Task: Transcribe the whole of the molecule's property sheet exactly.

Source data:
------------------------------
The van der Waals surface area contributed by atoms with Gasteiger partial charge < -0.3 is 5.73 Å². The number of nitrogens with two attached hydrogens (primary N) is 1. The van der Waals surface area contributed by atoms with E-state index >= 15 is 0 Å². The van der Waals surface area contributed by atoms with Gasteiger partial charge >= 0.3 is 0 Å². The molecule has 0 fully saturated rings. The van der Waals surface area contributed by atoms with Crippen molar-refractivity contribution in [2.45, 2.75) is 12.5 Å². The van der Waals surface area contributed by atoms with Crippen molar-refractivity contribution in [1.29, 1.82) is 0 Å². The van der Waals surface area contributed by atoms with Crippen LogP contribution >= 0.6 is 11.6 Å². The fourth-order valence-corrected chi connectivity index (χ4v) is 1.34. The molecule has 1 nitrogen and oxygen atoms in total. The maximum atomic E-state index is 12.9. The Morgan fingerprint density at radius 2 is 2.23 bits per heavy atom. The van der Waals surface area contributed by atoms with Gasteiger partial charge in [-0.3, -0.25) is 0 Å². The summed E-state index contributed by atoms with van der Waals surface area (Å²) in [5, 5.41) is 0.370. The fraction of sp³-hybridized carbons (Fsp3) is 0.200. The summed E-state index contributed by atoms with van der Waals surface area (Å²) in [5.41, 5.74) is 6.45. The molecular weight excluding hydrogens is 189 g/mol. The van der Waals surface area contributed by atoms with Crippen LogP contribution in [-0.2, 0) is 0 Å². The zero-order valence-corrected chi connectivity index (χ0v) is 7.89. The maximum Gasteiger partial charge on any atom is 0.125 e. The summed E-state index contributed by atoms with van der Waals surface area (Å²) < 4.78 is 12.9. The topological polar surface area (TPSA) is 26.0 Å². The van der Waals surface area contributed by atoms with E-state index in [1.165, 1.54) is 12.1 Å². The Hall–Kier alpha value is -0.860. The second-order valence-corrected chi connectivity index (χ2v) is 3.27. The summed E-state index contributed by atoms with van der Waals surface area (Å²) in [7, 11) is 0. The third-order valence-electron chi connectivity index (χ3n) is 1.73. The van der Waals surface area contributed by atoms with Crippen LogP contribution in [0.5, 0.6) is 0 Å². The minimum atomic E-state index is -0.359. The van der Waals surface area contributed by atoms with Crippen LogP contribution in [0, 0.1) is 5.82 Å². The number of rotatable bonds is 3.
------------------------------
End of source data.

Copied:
The van der Waals surface area contributed by atoms with Gasteiger partial charge < -0.3 is 5.73 Å². The number of nitrogens with two attached hydrogens (primary N) is 1. The van der Waals surface area contributed by atoms with E-state index >= 15 is 0 Å². The van der Waals surface area contributed by atoms with Gasteiger partial charge >= 0.3 is 0 Å². The molecule has 0 fully saturated rings. The van der Waals surface area contributed by atoms with Crippen molar-refractivity contribution in [2.45, 2.75) is 12.5 Å². The van der Waals surface area contributed by atoms with Crippen molar-refractivity contribution in [1.29, 1.82) is 0 Å². The van der Waals surface area contributed by atoms with Crippen LogP contribution >= 0.6 is 11.6 Å². The fourth-order valence-corrected chi connectivity index (χ4v) is 1.34. The molecule has 1 nitrogen and oxygen atoms in total. The maximum atomic E-state index is 12.9. The Morgan fingerprint density at radius 2 is 2.23 bits per heavy atom. The van der Waals surface area contributed by atoms with Gasteiger partial charge in [-0.3, -0.25) is 0 Å². The summed E-state index contributed by atoms with van der Waals surface area (Å²) in [5, 5.41) is 0.370. The fraction of sp³-hybridized carbons (Fsp3) is 0.200. The summed E-state index contributed by atoms with van der Waals surface area (Å²) in [5.41, 5.74) is 6.45. The molecular weight excluding hydrogens is 189 g/mol. The van der Waals surface area contributed by atoms with Crippen LogP contribution in [-0.2, 0) is 0 Å². The zero-order valence-corrected chi connectivity index (χ0v) is 7.89. The maximum Gasteiger partial charge on any atom is 0.125 e. The summed E-state index contributed by atoms with van der Waals surface area (Å²) < 4.78 is 12.9. The topological polar surface area (TPSA) is 26.0 Å². The van der Waals surface area contributed by atoms with E-state index in [1.165, 1.54) is 12.1 Å². The Hall–Kier alpha value is -0.860. The second-order valence-corrected chi connectivity index (χ2v) is 3.27. The summed E-state index contributed by atoms with van der Waals surface area (Å²) in [7, 11) is 0. The third-order valence-electron chi connectivity index (χ3n) is 1.73. The van der Waals surface area contributed by atoms with Crippen LogP contribution in [0.5, 0.6) is 0 Å². The minimum atomic E-state index is -0.359. The van der Waals surface area contributed by atoms with Crippen LogP contribution in [0, 0.1) is 5.82 Å². The number of rotatable bonds is 3.